How to cash a savings bond in someone else’s name?

Every savings bond is issued by the Department of Treasure, for that reason, they are considered one of the safest investments because the credit of the U.S. government backs them; this service also helps them with borrowing needs.

This department is the only one authorized to sell saving bonds, and they do it through banks and credit unions. In other words, you can be sure that you will receive the money when you cash your bond.

If you have one, you cannot sell it or give it away because since your name is written in the bond, generally, you are the only authorized person to cash it. However, in this article, we will show you some exceptions to this rule.

Cashing a savings bond


Commonly, if you want to cash a savings bond, the bank representatives will ask you for identification documents; this may include U.S passport, employee ID, state ID card, trade license, green card, and even your driver’s license.

But if you think that a savings bond is the only thing that can be cashed in someone else’s name, then you should know that personal checks are also possible. For example, you can go to the bank and cash your spouse’s personal check, but you need the endorsement first. On top of knowing this, it is important to know where can I cash a personal check.

On the other hand, there are some exemptions to the savings bond situation.

Sometimes a different person can cash these types of bonds on behalf of someone else, but the bank representatives will ask for a document of authorization; the type document will depend on the role or relationship with the owner.

Here are some specific situations and its requirements:

Parents or guardians

As we know, children underage are legally incapable of signing any documents. So, if they own a savings bond, the parents or guardian can cash it.

If this is your case you will have to present:

  • The birth certificate.
  • The guardian’s authority certificate.
  • Your identification document (in most cases, it is the driver’s license).
  • FS Form 1522. The U.S Department of Treasure issues this form for cashing bonds procedures. In it, you will have to provide information about yourself, your savings bonds identification, your bank account, the office where you are going to cash it, and your signature.

In some cases, if the certifying officer considers that the child is capable of understands this type of transaction, he or she can sign the form.

Here is the link where you can find the form:

FS Form 1522

By the time you sign, you have to endorse the bond and certify your authorization. For example, you can write something like, “I certify that I am the guardian of Thomas Miller, age 5, who is unable to sign and make this request legally. Sarah Brown, on behalf of Thomas Miller.”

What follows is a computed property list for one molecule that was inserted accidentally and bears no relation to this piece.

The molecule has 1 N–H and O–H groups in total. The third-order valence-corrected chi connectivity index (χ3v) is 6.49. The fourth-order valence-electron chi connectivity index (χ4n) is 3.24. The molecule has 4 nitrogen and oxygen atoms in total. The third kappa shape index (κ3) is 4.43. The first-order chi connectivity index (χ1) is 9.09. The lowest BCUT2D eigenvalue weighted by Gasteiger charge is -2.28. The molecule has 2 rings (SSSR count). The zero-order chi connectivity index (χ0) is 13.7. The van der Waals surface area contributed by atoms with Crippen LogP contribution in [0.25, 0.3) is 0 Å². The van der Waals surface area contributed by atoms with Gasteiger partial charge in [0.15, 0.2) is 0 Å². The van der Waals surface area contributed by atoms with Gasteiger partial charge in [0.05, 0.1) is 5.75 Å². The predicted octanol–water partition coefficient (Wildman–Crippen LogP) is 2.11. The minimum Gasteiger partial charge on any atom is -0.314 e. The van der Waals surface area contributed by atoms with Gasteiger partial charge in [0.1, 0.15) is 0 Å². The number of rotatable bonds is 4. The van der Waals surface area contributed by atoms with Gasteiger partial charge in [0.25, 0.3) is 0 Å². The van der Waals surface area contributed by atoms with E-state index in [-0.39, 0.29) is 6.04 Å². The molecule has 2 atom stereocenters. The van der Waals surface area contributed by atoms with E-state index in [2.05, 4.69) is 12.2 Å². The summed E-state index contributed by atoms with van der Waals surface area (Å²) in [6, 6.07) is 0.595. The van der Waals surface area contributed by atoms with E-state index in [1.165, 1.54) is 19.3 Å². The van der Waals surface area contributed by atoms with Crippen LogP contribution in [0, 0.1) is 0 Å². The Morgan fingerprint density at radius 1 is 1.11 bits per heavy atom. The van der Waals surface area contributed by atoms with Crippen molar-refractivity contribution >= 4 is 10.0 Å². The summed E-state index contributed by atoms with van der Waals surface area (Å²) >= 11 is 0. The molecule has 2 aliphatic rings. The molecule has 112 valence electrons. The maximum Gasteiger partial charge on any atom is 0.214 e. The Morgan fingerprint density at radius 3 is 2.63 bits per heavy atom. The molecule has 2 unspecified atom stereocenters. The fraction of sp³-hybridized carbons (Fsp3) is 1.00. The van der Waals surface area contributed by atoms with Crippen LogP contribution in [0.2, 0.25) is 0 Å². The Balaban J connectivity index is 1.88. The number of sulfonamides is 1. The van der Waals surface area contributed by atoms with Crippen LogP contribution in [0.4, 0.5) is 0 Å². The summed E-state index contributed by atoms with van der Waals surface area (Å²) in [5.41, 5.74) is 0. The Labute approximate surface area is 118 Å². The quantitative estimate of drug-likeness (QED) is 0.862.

If a person owns a savings bond and suddenly dies, another person can cash it, but only if it was previously authorized.

However, in this link, you will find different situations and options to cash the bond of a deceased person:

Another authorized person

This happens when people authorize someone else to redeem their savings bonds, who is not necessarily a family member.

In this case, you will need to show:

  • Your identification document.
  • The legal document that contains the authorization.
  • Again, FS Form 1522.

Power of Attorney

You can cash someone else’s bonds if that person authorizes you with a power issued by an attorney; note that you can whether cash one bond or various.

In this specific circumstance, before you go to the financial institution, the attorney must certify his o her signature by presenting the bond to an authorized officer of a bank, credit union, or a trust company.

Otherwise, the power document may be disesteemed since the attorney’s sign has not been certified.

Like the previous cases, you need to provide these documents to the bank representatives:

  • Your identification document.
  • A power of attorney.
  • The FS Form 1522.

➡ LEARN ALSO: I owe the IRS money

Stolen or lost savings bonds

If you lost a bond or if it was stolen, and you are wondering if anyone you do not know can cash it for you, you should not be worried.

As we mentioned during the article, you can be sure that no one can cash your bonds if you did not previously authorize them.

If you need to replace your lost bond, you will have to fill FS Form 1048, and present it to an office of the U.S Department of Treasure; you can download the form in this link:

FS Form 1048

It is also important to mention that, since January 1st, 2012, bonds are only issued electronically, so you will need to create an account on the official website of the department. Here is the link to do it: